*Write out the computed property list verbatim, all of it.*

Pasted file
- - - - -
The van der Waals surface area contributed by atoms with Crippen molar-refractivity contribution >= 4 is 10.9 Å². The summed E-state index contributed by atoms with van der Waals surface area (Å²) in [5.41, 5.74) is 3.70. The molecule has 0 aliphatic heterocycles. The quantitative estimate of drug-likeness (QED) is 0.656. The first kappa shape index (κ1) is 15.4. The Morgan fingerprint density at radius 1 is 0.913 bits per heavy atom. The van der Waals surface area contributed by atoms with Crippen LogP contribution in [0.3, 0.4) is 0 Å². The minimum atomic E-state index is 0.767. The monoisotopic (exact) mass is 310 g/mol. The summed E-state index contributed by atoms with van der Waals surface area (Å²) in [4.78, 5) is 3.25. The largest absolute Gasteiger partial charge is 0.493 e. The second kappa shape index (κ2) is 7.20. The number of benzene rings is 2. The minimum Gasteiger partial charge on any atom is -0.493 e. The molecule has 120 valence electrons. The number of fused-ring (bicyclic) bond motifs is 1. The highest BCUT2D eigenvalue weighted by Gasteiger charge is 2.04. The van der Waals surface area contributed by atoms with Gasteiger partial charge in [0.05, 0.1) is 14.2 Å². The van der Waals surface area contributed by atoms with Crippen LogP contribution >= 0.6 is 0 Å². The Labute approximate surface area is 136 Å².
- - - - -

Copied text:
The van der Waals surface area contributed by atoms with Crippen molar-refractivity contribution >= 4 is 10.9 Å². The summed E-state index contributed by atoms with van der Waals surface area (Å²) in [5.41, 5.74) is 3.70. The molecule has 0 aliphatic heterocycles. The quantitative estimate of drug-likeness (QED) is 0.656. The first kappa shape index (κ1) is 15.4. The Morgan fingerprint density at radius 1 is 0.913 bits per heavy atom. The van der Waals surface area contributed by atoms with Crippen LogP contribution in [0.3, 0.4) is 0 Å². The minimum atomic E-state index is 0.767. The monoisotopic (exact) mass is 310 g/mol. The summed E-state index contributed by atoms with van der Waals surface area (Å²) in [4.78, 5) is 3.25. The largest absolute Gasteiger partial charge is 0.493 e. The second kappa shape index (κ2) is 7.20. The number of benzene rings is 2. The minimum Gasteiger partial charge on any atom is -0.493 e. The molecule has 120 valence electrons. The number of fused-ring (bicyclic) bond motifs is 1. The highest BCUT2D eigenvalue weighted by Gasteiger charge is 2.04. The van der Waals surface area contributed by atoms with Gasteiger partial charge in [0.05, 0.1) is 14.2 Å². The van der Waals surface area contributed by atoms with Crippen LogP contribution >= 0.6 is 0 Å². The Labute approximate surface area is 136 Å².